RETURN TO NICARAGUA – The process of revolution through Marc Karlin’s documentary series


Marc Karlin Archive with Open City Docs, supported by University College London’s Institute of the Americas, presents:

RETURN TO NICARAGUA – The process of revolution through Marc Karlin’s remarkable documentary series.

Free screenings, panels and dialogues
Fri 21 – Sun 23 November 2014
UCL, Darwin Building, Gower Street, London, WC1E 6BT
Nearest tube: Euston Square/Russell Square

In 1979 journalists, politicians and ourselves suddenly took notice of a country which, up until then, hardly seemed to have a history but with its revolution found itself bound up with the future of superpower politics. We first went to Nicaragua in 1983 looking for a socialism that would’ve learnt from its past mistakes and so avoid all the horrors which had attended all previous revolutions. Instead of socialism we found a nation just barely born, preparing itself for an invasion.

Scenes for a Revolution (1991)

35 years on from the Sandinista revolution, Return to Nicaragua offers a very rare opportunity to view one of the most committed documentary projects of the late twentieth century in its entirety – Marc Karlin’s Nicaragua series (1985/1991).

Contrary to other reports coming out of Nicaragua at the time, the films were not triumphalist in their portrayal of the Sandinista Revolution. They observed the nuanced dilemmas of putting socialism into practice. Rarely is a FSLN leader interviewed and instead, Karlin shifts his focus to street and rural life. This allowed farmers, community leaders, journalists and circus performers to share not only their fears about the economic sanctions and the military aggression by US backed counter-revolutionaries that put a heavy strain on the economy, but their hopes and anxieties over new realities that the revolution has brought them.

International guests, including world-renowned photographer Susan Meiselas, and Nicaraguan journalist Carlos Fernando Chamorro, offer first hand testimony together with Karlin’s film-making team: cinematographer Jonathan Bloom, former Channel 4 Commissioning Editor, Alan Fountain, researcher Hermione Harris and editor Monica Henriquez.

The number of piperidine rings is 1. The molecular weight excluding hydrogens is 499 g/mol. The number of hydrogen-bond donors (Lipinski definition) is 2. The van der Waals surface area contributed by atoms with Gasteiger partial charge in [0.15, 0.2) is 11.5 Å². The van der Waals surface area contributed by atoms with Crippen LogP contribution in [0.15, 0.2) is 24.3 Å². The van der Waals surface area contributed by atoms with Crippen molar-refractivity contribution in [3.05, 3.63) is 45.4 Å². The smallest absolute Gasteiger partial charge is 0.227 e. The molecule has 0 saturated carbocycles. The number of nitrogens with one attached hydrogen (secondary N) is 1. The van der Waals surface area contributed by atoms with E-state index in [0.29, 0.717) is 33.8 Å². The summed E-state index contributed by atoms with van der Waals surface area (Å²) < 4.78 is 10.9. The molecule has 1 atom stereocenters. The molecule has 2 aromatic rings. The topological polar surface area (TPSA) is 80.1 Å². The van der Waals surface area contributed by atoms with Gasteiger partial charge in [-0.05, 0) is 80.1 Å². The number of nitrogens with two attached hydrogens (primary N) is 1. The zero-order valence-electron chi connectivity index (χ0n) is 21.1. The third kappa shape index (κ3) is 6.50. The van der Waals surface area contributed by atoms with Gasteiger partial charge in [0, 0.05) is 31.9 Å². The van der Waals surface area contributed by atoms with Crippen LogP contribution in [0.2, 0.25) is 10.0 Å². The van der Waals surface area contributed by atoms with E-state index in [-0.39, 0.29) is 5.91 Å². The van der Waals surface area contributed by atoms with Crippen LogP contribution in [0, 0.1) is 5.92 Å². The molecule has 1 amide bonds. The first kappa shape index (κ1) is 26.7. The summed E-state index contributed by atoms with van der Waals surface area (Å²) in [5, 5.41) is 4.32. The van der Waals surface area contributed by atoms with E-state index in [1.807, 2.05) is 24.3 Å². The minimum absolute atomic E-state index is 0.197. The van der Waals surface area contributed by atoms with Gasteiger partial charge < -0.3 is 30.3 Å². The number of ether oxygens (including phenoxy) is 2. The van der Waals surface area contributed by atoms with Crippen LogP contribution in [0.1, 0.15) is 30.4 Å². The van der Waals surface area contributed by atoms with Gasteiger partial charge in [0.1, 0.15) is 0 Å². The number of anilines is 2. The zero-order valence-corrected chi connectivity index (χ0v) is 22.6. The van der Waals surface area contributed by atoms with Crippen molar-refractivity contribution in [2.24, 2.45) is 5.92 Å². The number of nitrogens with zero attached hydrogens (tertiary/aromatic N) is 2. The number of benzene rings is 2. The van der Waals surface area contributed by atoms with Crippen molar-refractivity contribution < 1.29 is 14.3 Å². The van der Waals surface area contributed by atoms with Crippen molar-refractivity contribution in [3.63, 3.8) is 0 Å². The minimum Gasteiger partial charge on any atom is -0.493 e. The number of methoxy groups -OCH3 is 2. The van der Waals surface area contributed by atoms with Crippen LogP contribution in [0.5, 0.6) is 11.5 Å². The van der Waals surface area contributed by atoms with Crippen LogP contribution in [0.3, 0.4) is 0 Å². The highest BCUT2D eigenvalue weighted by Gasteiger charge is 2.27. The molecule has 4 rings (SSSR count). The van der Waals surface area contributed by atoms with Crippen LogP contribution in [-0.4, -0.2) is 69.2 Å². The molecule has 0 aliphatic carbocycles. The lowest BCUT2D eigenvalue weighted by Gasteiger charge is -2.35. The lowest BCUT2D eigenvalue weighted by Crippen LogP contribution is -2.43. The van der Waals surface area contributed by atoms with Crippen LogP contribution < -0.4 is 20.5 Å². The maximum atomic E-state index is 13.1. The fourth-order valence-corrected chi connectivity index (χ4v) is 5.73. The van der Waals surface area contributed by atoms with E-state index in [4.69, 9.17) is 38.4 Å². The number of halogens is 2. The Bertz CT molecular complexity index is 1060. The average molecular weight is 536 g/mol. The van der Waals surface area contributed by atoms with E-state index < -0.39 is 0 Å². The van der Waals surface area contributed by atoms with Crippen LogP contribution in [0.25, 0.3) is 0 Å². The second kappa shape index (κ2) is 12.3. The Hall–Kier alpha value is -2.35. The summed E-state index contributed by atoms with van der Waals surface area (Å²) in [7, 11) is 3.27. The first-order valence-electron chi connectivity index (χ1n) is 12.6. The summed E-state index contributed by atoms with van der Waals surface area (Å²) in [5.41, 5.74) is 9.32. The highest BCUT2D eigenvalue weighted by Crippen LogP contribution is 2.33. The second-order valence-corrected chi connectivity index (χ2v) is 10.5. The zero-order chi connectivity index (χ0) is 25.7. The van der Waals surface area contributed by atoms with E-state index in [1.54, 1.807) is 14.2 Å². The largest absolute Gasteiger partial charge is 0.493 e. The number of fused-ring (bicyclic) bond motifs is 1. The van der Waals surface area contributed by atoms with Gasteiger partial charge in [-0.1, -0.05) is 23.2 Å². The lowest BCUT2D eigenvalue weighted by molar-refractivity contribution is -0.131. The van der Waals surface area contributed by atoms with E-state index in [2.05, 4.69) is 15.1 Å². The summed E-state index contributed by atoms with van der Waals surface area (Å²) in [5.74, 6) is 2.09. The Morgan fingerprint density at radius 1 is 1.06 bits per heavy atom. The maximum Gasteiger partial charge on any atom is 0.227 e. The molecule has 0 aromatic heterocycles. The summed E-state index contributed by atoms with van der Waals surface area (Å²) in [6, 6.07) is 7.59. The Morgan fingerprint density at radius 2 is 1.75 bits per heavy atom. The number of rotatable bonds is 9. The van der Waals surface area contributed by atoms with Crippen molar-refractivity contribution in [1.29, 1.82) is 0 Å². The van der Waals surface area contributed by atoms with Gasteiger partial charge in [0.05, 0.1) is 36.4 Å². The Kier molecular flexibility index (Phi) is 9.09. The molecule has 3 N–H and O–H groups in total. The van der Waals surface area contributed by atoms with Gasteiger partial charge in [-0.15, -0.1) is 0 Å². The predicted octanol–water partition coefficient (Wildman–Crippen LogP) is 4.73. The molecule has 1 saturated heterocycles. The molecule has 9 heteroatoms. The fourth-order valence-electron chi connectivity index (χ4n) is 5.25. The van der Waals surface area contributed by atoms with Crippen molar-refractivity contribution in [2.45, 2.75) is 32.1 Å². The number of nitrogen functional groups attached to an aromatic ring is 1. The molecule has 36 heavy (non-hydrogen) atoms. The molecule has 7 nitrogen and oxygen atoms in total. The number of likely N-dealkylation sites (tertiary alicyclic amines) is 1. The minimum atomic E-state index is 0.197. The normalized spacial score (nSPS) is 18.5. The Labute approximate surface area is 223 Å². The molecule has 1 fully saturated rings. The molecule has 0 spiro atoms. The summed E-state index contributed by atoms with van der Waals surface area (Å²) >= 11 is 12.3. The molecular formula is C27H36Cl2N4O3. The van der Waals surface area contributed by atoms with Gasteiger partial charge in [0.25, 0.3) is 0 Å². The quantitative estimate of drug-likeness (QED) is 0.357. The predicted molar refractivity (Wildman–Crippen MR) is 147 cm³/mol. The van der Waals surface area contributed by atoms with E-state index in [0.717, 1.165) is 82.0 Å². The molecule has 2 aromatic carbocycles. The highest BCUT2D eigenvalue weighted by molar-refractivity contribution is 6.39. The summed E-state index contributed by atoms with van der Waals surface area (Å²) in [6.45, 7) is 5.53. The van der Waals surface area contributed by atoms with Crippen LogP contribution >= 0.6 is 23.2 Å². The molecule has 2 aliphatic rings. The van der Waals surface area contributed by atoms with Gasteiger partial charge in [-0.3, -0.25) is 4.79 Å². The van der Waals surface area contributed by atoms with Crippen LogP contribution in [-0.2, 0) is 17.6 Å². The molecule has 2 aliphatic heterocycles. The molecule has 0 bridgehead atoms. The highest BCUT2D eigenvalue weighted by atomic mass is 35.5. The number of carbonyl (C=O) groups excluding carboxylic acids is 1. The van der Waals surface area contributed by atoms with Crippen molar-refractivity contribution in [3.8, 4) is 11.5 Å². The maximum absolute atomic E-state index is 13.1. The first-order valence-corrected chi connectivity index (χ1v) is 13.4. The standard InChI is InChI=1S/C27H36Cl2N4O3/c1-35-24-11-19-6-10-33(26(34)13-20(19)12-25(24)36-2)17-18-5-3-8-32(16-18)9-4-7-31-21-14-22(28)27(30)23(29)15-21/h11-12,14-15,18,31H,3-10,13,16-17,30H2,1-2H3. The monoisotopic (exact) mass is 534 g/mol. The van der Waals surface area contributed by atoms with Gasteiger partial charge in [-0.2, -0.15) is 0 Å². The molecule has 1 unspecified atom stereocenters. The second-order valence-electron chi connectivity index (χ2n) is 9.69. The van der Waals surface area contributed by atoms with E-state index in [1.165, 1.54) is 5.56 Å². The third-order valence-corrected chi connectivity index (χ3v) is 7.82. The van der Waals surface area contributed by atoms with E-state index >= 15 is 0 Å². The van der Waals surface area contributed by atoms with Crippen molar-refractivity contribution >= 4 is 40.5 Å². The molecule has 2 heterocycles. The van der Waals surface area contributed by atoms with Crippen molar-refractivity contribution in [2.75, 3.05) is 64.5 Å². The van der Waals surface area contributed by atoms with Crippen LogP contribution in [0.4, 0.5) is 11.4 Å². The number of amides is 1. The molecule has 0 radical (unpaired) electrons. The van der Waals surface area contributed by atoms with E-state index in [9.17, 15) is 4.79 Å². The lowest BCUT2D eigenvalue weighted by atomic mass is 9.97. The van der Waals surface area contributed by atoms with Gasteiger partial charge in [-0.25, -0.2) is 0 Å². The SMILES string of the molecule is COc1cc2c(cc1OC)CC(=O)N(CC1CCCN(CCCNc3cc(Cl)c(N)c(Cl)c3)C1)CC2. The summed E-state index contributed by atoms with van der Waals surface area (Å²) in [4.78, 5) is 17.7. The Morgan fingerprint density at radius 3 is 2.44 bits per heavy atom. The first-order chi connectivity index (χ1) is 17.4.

Friday 21st

19.00 Welcome – Hermione Harris

Nicaragua Part 1: Voyages (1985)

20.15- 21.00 Q&A with Susan Meiselas

Saturday 22nd

09.30 Tea and Coffee

10.00 Introduction by Andy Robson

10.15 Nicaragua Part 2: The Making of a Nation (1985) (80mins)

11.45 Q&A with Jonathan Bloom.

12.30 Lunch

13.30 Nicaragua Part 3: In Their Time (1985) (70mins)

14.40 Nicaragua Part 4: Changes (1985) (89mins)

16.10 Break

17.00-18.30 Platform 1: Revolution and Memory. Chaired by Holly Aylett,

with Jonathan Bloom, Carlos Fernando Chamorro, Alan Fountain, Hermione

Harris, Monica Henriquez and Susan Meiselas.

Sunday 23rd

10.00 Scenes For A Revolution (1991) (110mins)

12.00–13.30 Platform 2: Open discussion. Chaired by Holly Aylett

with guest speakers.

To book your place

Marc Karlin (1943-1999)

On his death in 1999, Marc Karlin was described as Britain’s most significant, unknown film-maker. For three decades, he had been a key figure within Britain’s independent film community; he was a founding member of the influential seventies collective, the Berwick Street Film Collective; a leading player in the Independent Filmmakers Association, which played a critical role in opening up television through Channel 4, and a founding member of the group that published the independent film journal, Vertigo, (1993 – 2010).

Marc Karlin: Look Again, focusing on Karlin’s twelve essay documentaries between 1980 –1999, will be published by Liverpool University Press in Spring 2015. This is one of the outputs of The Marc Karlin Archive, set up by Holly Aylett, fellow documentarist and founder member of Vertigo; anthropologist, Hermione Harris, partner of Marc Karlin, and film archivist, Andy Robson. Since 2011, the Archive has organised and preserved Marc Karlin’s film and paper archive, and introduced new audiences to his work through events and screenings.

Please contact Andy Robson, Film Archivist at the Marc Karlin Archive
for more details.


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